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Rafe Mair, How to Fix Broken Democracy, contd.

which they sit, which are supposed to hold government departments accountable, are stacked by the prime minister. If they do show a bit of independence, the PM removes the uncooperative ones and replaces them with obedient ones, often done just before any vote where the prime minister fears the outcome! As the book makes tragically clear, MPs are ciphers and the government is run by the prime minister and unelected advisors in his office. No such thing as a “free vote” One regularly suggested solution is the “free vote” – it’s an illusory remedy. Occasionally there are true free votes on matters of conscience, such as was held on capital punishment some years ago. When, however, the “free vote” is on something that the prime minister wishes passed, the Government MP feels just as compelled to vote for the government as when the whip is on. After all, the MP’s real worry is that the PM records who’s “reliable” and that’s far more important than voting as you wish. Proportional Representation Another solution presented is Proportional Representation (PR), which has been demonized by First Past The Post (FPTP) fans because it invariably produces a minority or, more likely, a coalition, as if that were a terrible thing – they say we would have one election after another and nothing would ever get done. In fact, that’s not the history of PR, with a 5% requirement for a seat, as a glance at 21 European countries, including Sweden, Finland, Germany – plus New Zealand – demonstrate. I support PR but I have another idea which involves no more than altering a parliamentary tradition. The secret recipe In the present system – where the PM has the carrots and sticks that ours does – you can understand why the lowly MP, with his eye on the cabinet benches and fearful of ejection from caucus, thinks twice about doing or saying anything that might offend the boss. If this could be changed, Canada would then greatly enhance its national unity by governing itself in a manner much more suitable to all segments of the nation. For all that, it’s essential to cogitate carefully on what we want so as not to throw the baby out with the bathwater. We don’t want a dictator, yet we must have a strong executive. We’ve seen in the United States what happens when Congress cripples a president like Obama. I believe there’s a way to get the best of both worlds. The Mair solution – here’s something to chew on! Are you ready for this? Perhaps a shot of 28 dialogue

AUTUMN 2016, VOL. 30, NO. 1

single malt at the ready is in order! This doesn’t require any amendment of the Constitution and not a nickel spent. It is a very simple solution. What if we made votes of confidence secret ballots? You and I as citizens wouldn’t dream of giving up our right to vote privately. If the government tried to invade that privacy we would rise as one. A secret vote is the very essence of our democracy! Why is it different for MPs? If you think about it, if the PM is going to watch how his MPs vote, why bother voting at all? The only way to hold the prime minister to account is to deny him certainty of how any MPs will vote on a House of Commons vote of confidence. This notion is so contrary to the discipline we’ve permitted to be imposed on our MPs, thus on ourselves, it takes the breath away. Yet I haven’t heard a decent, logical argument against it! This isn’t as dangerous for the PM as appears at first blush. The chances are excellent that the prime minister’s caucus will support him. It will act on the PM like the old strap when we older folks were in school – it was the fact it was there, in the principal’s desk, that kept us on the straight and narrow. In other words, the ability to punish has an effect often more efficient than the punishment itself. It would provide a brake on the PM and an ever present warning. The back room boys I am not through, however! What if we made the budget vote secret? The back room boys will throw up their hands in horror! Do you mean that a government can’t even pass its budget without the danger that it could lose by a secret ballot? I’ll answer a question with a question. Why should a government automatically get its budget passed, just because it has a majority that the prime minister can force to obey? Shouldn’t the wisdom of how a government spends our money be the responsibility of every Member of Parliament? The end of omnibus bills Before we pay too much attention to the back room boys – let’s examine what would probably happen. I know that’s a novel notion but let’s give it a try anyway. If the budget bill was by secret ballot, there is no likelihood is that a PM would do as Stephen Harper did in his famous C-38 in 2012, when 70 unrelated bills were bundled into one as part of the budget. Not only did the …/ www.dialogue.ca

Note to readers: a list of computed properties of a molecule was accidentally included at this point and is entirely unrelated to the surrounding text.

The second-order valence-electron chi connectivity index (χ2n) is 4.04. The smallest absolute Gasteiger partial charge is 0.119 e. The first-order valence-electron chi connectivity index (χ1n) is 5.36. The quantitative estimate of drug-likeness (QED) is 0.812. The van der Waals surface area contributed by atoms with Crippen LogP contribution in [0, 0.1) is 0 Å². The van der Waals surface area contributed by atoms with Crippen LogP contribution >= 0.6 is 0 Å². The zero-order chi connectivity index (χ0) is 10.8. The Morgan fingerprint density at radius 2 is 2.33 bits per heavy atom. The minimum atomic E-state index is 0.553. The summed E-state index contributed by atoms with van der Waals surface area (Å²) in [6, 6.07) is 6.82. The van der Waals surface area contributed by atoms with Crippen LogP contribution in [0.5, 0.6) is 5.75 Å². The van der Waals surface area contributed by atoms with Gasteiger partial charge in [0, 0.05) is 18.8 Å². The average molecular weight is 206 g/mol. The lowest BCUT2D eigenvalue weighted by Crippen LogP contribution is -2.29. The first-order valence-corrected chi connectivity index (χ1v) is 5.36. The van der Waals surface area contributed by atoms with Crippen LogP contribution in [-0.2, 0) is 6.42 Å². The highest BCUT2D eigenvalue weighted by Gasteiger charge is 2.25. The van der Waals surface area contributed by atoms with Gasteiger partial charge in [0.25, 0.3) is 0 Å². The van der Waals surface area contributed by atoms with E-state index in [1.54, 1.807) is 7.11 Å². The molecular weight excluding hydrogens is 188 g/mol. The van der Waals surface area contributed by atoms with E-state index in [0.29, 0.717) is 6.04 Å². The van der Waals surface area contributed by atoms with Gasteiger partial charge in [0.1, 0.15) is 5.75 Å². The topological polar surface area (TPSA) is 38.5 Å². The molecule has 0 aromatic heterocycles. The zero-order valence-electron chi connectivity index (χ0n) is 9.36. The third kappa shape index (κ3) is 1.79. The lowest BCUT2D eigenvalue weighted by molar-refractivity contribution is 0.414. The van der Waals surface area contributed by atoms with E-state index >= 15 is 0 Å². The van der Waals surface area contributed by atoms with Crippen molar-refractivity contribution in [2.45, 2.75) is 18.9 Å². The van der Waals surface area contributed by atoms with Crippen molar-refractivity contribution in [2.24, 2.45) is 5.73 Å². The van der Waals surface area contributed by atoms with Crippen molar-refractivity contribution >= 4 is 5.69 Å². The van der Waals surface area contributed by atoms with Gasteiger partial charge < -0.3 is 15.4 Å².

Dialogue Vol.30, No.1 digital edition  

Canada's unique volunteer-produced magazine for ideas, insights, critical thinking & radical imagination - shared in letters, essays, storie...

Dialogue Vol.30, No.1 digital edition  

Canada's unique volunteer-produced magazine for ideas, insights, critical thinking & radical imagination - shared in letters, essays, storie...

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